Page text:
Kashmir Conflict Story

Timeline created by facebooker_10156480842330528
  • Kashmir is formed

    Following victory in the First Anglo-Sikh War, the East India Company annexes the Kashmir Valley. The princely state of Jammu & Kashmir (generally called Kashmir) is formed.
  • Treaty of Amritsar, Sikhs defeated, British sell Kashmir to Dogras

    Sikhs overthrown by the British in the Anglo-Sikh war giving control to a European power for the first time. The Treaty of Amritsar, signed on 16 March 1846, formalised the arrangements in the Treaty of Lahore between the British East India Company and Raja Gulab Singh of Jammu after the First Anglo-Sikh War. Kashmir Vale is sold to the Dogras by the British in exchange for a small tribute. Britishers continue to economically control the vale.
  • Hindu minority

    Hindus reduced drastically in number by 19th century, and only a thin population of Kashmiri Pundits reside in the valley
  • First organised protest by Kashmiri people

    The movement against the Maharaja in Kashmir begins but is suppressed by State forces.
  • Creation of All Jammu and Kashmir Muslim Conference

    Sheikh Abdullah sets up ‘All Jammu & Kashmir Muslim Conference’ for freedom from the Maharaja's rule, which later became National Conference in 1939. The Glancy Commission in April 1932, highlights the inequality of the Muslim population & discusses the need for their adequate representation in the state's services; the Maharaja accepts recommendations but delays implementation; the Maharaja grants a Constitution providing a legislative assembly for the people,but the Assembly remains powerless.
  • Quit Kashmir

    The National Conference launches the ‘Quit Kashmir’ movement demanding abrogation of the Treaty of Amritsar and a call of sovereignty for the people of Kashmir.
  • Pakistan Resolution passed

    Pakistan Resolution is passed at Iqbal Park, Lahore, demanding the establishment of an independent state in area in which the Muslims are in majority. It states, 'No constitutional plan would be workable or acceptable to the Muslims unless geographical contiguous units are demarcated into regions which should be so constituted with such territorial readjustments as may be necessary.'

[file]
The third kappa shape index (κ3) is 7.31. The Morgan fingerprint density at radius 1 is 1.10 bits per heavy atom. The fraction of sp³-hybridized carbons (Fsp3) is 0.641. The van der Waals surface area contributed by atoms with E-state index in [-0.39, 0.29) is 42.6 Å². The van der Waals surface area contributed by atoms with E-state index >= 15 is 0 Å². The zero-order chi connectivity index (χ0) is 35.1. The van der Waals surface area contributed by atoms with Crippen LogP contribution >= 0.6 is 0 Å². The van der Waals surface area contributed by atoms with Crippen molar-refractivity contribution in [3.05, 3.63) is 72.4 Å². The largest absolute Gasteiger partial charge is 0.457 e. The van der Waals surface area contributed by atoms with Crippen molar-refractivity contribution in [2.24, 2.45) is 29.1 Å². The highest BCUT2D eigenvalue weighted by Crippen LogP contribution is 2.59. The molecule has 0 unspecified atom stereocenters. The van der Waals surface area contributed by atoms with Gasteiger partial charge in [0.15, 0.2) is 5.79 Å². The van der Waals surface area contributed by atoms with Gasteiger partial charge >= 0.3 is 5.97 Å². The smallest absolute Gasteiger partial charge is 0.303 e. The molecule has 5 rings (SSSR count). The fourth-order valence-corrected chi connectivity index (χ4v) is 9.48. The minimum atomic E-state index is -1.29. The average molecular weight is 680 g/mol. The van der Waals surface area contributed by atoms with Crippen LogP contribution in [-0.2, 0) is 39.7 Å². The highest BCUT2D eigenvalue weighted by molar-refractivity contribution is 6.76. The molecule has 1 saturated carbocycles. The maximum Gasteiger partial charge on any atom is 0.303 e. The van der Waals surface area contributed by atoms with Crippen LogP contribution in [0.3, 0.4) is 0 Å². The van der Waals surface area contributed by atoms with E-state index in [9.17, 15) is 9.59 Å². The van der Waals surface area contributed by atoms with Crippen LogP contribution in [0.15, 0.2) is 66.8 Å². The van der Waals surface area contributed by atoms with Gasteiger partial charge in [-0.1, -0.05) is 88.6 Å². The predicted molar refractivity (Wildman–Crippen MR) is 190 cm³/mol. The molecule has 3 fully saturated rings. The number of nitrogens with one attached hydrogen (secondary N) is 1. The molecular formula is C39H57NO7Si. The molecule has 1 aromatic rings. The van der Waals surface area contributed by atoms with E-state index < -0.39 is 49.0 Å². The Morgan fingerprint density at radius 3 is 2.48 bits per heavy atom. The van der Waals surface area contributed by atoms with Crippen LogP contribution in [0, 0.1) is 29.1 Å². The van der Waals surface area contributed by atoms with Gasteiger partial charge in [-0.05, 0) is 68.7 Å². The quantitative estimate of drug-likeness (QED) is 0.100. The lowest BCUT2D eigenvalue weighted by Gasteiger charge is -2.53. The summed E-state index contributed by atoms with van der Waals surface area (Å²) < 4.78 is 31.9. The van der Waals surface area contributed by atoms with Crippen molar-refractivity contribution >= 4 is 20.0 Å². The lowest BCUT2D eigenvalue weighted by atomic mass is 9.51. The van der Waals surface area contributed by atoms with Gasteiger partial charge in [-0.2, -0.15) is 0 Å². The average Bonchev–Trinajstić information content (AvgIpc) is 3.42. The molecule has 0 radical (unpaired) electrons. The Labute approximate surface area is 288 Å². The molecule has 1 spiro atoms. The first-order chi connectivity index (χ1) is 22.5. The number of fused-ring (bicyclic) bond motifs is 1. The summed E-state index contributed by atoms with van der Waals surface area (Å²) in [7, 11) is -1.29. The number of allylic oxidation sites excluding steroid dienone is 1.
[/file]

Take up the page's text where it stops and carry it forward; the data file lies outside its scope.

• JIJK, a pro Sufi organisation, is established firmly

    The Jamaat-e-Islami Kashmir is rooted in Islamic reformist activities in Kashmir which developed in the late nineteenth century when the urban Kashmiri Muslim middle-class rose against Dogra rule. The Anjuman was launched in 1905 in an effort to eradicate un-Islamic practices amongst Kashmiri muslims. In 1945, the Jama Masjid of Srinagar becomes a major meeting point to spread relevant literature.
  • Azad Kashmir comes into being

    Muslim Conference adopts 'Azad Kashmir' resolution on July 26 1946 calling for the end of autocratic government and claims the right of people to elect their own constituent assembly.
  • Standstill agreement

    Kashmir signs the Standstill Agreement with Pakistan. The Maharaja delays his decision to accede into either India or Pakistan.
  • Kashmir related riots on either side of the border

    Post partition Hindu/muslim conflict and riots in Sialkot (pro Muslim) and Jammu (pro Hindu) respectively.
  • RSS in J&K, 1947

    After the end of the Dogra rule, RSS and Hindu leaders form the Jammu Praja Parishad, favouring Jammu to be a part of India. The RSS was initially in co-operation with the Maharaja's decision, but when the tribals invaded the valley and communal riots opened, RSS changed its stance.
  • Resolution 1947 passed by the UN

    Call for immediate cease-fire from both sides, withdrawal of Pakistani insurgencies and troop and reduction of Indian militia in the region
  • Indian Independence Act

    The British Parliament passes the Indian Independence Act, relinquishing control of the subcontinent to the Dominions of India and Pakistan.
  • Muslims call for accession to Pakistan

    the Muslim Conference started calling for the state's accession to Pakistan
  • Pakistan is formed

    The Dominion of Pakistan (in 1956 it became the Islamic Republic of Pakistan) comes into being.
  • India is formed

    The Union of India (officially the Republic of India) comes into being.
  • Operation Gulmarg Plan

    According to Indian military sources, the Pakistani Army prepared a plan called Operation Gulmarg and put it into action as early as 20 August, a few days after Pakistan's independence. The plan got accidentally revealed to an Indian officer, Major O. S. Kalkat serving with the Bannu Brigade.
  • Indo Pak war begins (1947-49)